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You may want to read Meaidi et al (2014). They obtained dream reports from congenitally blind, late blind, and matched sighted controls. To quote the abstract, they found: All blind participants had fewer visual dream impressions compared to sighted control participants. In late blind participants, duration of blindness was negatively correlated with ...


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The time required to learn Braille may vary depending on factors such as age, partial/full and early/late blindness and individual differences (see here), but what has come out of studies such as this is that visual deprivation appears to speed up Braille learning. In the study I cite, all subjects received the same degree of training, but individuals who ...


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Depending on the instructions that you give to the person, you might be able to disguise the fact that they are completing a color-blindness test. You could use stimuli like those in the Ishihara test, but instead ask the subject to do a math problem where they add the previous two numbers. You can also tell them that sometimes no number will be presented, ...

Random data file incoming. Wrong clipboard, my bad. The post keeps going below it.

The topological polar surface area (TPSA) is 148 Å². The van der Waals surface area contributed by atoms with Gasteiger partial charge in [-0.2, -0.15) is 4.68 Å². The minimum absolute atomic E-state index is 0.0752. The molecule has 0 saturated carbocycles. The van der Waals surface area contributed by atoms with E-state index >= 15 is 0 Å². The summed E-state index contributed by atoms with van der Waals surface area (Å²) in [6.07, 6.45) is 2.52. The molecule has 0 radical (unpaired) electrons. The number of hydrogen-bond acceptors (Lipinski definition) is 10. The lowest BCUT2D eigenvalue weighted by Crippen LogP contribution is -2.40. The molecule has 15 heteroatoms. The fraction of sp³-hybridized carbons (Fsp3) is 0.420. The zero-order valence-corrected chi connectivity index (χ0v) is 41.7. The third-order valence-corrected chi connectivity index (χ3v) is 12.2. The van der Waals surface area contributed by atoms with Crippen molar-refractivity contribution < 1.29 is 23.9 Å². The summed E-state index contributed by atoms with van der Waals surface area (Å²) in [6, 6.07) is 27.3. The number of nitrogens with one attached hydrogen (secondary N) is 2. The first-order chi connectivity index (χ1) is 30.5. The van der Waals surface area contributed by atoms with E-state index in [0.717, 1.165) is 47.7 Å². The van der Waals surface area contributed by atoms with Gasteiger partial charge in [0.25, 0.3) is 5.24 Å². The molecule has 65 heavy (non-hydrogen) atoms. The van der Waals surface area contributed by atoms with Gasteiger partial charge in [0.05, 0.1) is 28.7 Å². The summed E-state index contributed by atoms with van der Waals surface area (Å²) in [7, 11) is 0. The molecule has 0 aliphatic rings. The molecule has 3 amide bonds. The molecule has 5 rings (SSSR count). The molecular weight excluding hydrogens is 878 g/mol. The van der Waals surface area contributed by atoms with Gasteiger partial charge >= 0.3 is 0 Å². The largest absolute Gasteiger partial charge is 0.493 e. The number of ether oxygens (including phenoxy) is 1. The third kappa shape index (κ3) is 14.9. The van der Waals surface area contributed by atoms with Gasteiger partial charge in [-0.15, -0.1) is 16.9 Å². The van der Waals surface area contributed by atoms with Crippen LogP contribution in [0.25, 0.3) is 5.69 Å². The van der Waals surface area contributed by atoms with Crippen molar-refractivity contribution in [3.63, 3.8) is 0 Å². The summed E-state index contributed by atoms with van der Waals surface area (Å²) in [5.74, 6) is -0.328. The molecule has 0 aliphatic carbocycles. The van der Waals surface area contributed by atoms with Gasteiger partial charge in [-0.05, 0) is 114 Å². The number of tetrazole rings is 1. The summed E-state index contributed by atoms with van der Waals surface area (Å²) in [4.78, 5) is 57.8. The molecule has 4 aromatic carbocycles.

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I basically agree with @Nick Stauner, but I want to add another important aspect, namely the gradient of photoreceptor densities in the human retina: In the fovea there is a sharp peak in cone density compared to more eccentric regions, as described in Curcio et al. (1990) and see the graph in Web Vision. But admittedly, rod receptor densities surrounding ...


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Bipolar cells reduce transmitter release when hyperpolarized, see the wikipedia page. When the bipolar cell is fully hyperpolarized it will basically stop releasing neurotransmitters. If transmitter release ever becomes totally zero I do not dare to say, however.



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